Tom Waits: “Bad as Me”

The first thing that struck me about it was the length. Bad as Me is the first collection of new material from Tom Waits in seven years; my copy, despite being the “deluxe” edition with three songs not on the album proper, is just over 50 minutes in duration. This follows on the heels of Orphans, a sprawling box set that filled every nook and cranny of it three discs, and Real Gone, a monumental album that felt just as expansive despite fitting onto a single CD. Seven years and you’ve got less than an hour of music to show for it, Tom? Say it isn’t so.

But actually, the brevity of this project is very much to the point of its charm, and to what makes it stand out as another weird and essential entry in the Waits catalog. I have long revered albums like Rain Dogs and Mule Variations for their sense of excess; Waits’ indulgence, on everything he’s recorded this side of Saturday Night, is part of what makes him great. But Bad as Me is his first album in a long while that never tempts you to press the skip button. Every note feels like it matters, and besides, there is a kinetic energy to this one that makes it next to impossible to turn off midstream. It is, in the most subtle yet substantive of ways, a new kind of Tom Waits album, and I love it for that.

The songs are all short and lean, but more importantly, they are warm and rich and deep. This is an inviting record; where Waits albums often receive comparisons to German art-song, or to Captain Beefheart, I’ve seen several critics invoke named like Ray Charles with this one. As well they should: This is a Tom Waits pop album, pure and simple. In some ways, it re-invents R&B in his image, just as Mule Variations did the blues—only here, all the excess is trimmed away and what we are left with is an album as nervy and as vital as any he has mustered.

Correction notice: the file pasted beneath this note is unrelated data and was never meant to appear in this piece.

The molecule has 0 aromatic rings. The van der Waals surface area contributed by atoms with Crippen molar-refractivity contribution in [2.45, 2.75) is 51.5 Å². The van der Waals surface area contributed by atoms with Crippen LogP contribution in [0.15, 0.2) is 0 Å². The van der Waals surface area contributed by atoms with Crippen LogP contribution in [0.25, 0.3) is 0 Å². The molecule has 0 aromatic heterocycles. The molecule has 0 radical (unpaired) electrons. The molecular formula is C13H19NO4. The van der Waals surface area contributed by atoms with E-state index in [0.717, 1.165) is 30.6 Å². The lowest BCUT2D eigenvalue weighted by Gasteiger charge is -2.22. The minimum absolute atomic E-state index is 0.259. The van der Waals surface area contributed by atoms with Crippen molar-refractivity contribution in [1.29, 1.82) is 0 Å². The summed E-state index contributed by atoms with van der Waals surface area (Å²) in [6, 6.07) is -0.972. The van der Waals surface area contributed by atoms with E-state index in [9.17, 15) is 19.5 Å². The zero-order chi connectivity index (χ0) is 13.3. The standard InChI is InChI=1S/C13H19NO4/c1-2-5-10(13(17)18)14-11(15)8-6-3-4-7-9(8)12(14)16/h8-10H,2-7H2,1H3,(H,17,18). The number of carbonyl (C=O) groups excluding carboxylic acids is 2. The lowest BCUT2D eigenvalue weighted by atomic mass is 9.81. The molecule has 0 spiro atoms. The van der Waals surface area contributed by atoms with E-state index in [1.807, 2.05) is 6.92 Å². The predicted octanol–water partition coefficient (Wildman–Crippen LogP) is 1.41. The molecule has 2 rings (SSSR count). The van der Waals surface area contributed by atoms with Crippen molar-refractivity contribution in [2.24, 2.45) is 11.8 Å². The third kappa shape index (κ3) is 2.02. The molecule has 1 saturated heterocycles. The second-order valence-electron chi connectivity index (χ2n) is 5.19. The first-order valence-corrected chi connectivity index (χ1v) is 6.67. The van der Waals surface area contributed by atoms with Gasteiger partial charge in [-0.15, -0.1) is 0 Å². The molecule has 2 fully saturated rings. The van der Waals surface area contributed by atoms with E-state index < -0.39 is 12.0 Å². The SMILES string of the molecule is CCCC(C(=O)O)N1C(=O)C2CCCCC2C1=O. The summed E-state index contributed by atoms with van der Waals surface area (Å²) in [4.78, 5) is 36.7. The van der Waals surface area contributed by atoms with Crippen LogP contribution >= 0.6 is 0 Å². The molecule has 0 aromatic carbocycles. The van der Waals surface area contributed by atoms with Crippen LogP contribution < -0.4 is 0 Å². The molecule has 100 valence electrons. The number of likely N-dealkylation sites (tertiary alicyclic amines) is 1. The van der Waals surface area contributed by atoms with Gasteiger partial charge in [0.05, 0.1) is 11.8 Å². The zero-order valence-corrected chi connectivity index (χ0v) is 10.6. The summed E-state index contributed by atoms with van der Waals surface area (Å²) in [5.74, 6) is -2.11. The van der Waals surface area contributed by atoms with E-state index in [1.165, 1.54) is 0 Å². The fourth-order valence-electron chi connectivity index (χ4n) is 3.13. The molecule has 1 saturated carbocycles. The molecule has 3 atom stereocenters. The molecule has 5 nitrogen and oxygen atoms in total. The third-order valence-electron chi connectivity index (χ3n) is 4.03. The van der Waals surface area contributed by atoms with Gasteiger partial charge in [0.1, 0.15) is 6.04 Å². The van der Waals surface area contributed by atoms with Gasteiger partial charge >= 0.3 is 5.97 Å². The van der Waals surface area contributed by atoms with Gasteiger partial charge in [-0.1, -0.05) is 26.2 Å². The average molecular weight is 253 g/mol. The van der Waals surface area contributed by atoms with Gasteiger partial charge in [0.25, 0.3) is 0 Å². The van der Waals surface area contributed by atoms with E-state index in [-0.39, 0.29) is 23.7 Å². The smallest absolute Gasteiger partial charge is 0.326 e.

The music is so urgent, in fact, that it seems to have started before the record even starts playing. The opening number, “Chicago,” comes out of the speakers like it’s already in progress, a locomotive banjo figure from Waits imitating the sound of a runaway train. Waits’ narrator jumps aboard, fleeing to a new town, a fresh start, perhaps even a different name; he hopes things will be better in Chicago, but his problem is one that a change of scenery can’t fix. The characters in these songs are all migrants and malcontents, but the problem is in their own soul, it seems. No midnight train is going to fix that.

That song introduces a kind of frayed energy that never flags, even on the slower numbers. There are a lot of upbeat songs here, including the sweaty R&B of “Get Lost”—its title a pun that works on several levels, and would have made a find alternative title to the entire LP—and “Raised Right Man,” which combines organ and gospel wailing into a straight-up garage banger. There is also a lot of Keith Richards on this record, which seems very relevant to the raucous energy of the thing. He plays guitar all over, duets on the song “Last Leaf,” and is mentioned by name on “Satisfied,” Waits’ uproarious rejoinder to a certain song from “Mr. Jagger and Mr. Richards.” That he would namedrop his own session guitarist is as good an indicator as any of the pure joy of this recording. Waits and his players are simply delighting in playing together.